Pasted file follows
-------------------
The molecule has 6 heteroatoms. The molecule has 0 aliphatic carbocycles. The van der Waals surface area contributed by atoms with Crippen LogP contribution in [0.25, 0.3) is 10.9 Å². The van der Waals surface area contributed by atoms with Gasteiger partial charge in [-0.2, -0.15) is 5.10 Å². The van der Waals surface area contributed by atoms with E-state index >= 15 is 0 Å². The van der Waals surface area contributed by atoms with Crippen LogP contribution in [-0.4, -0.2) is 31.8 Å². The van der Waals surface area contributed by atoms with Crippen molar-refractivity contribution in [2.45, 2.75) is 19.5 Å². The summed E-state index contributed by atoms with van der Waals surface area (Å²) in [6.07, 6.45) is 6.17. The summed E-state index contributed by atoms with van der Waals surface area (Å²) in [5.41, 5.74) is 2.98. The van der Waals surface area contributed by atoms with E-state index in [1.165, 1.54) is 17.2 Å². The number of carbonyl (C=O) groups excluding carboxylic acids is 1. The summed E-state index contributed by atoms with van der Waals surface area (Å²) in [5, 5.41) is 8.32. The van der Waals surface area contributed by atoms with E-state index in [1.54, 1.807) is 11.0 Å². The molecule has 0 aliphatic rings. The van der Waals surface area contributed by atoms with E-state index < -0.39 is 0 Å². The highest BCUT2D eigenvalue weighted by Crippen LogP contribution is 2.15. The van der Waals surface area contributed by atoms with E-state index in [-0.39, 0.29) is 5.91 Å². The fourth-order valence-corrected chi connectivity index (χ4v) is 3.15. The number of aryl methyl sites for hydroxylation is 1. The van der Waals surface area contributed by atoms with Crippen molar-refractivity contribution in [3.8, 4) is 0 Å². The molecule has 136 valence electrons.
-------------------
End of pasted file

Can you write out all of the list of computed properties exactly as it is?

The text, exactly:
The molecule has 6 heteroatoms. The molecule has 0 aliphatic carbocycles. The van der Waals surface area contributed by atoms with Crippen LogP contribution in [0.25, 0.3) is 10.9 Å². The van der Waals surface area contributed by atoms with Gasteiger partial charge in [-0.2, -0.15) is 5.10 Å². The van der Waals surface area contributed by atoms with E-state index >= 15 is 0 Å². The van der Waals surface area contributed by atoms with Crippen LogP contribution in [-0.4, -0.2) is 31.8 Å². The van der Waals surface area contributed by atoms with Crippen molar-refractivity contribution in [2.45, 2.75) is 19.5 Å². The summed E-state index contributed by atoms with van der Waals surface area (Å²) in [6.07, 6.45) is 6.17. The summed E-state index contributed by atoms with van der Waals surface area (Å²) in [5.41, 5.74) is 2.98. The van der Waals surface area contributed by atoms with E-state index in [1.165, 1.54) is 17.2 Å². The number of carbonyl (C=O) groups excluding carboxylic acids is 1. The summed E-state index contributed by atoms with van der Waals surface area (Å²) in [5, 5.41) is 8.32. The van der Waals surface area contributed by atoms with E-state index in [1.54, 1.807) is 11.0 Å². The molecule has 0 aliphatic rings. The van der Waals surface area contributed by atoms with E-state index < -0.39 is 0 Å². The highest BCUT2D eigenvalue weighted by Crippen LogP contribution is 2.15. The van der Waals surface area contributed by atoms with E-state index in [-0.39, 0.29) is 5.91 Å². The fourth-order valence-corrected chi connectivity index (χ4v) is 3.15. The number of aryl methyl sites for hydroxylation is 1. The van der Waals surface area contributed by atoms with Crippen molar-refractivity contribution in [3.8, 4) is 0 Å². The molecule has 136 valence electrons.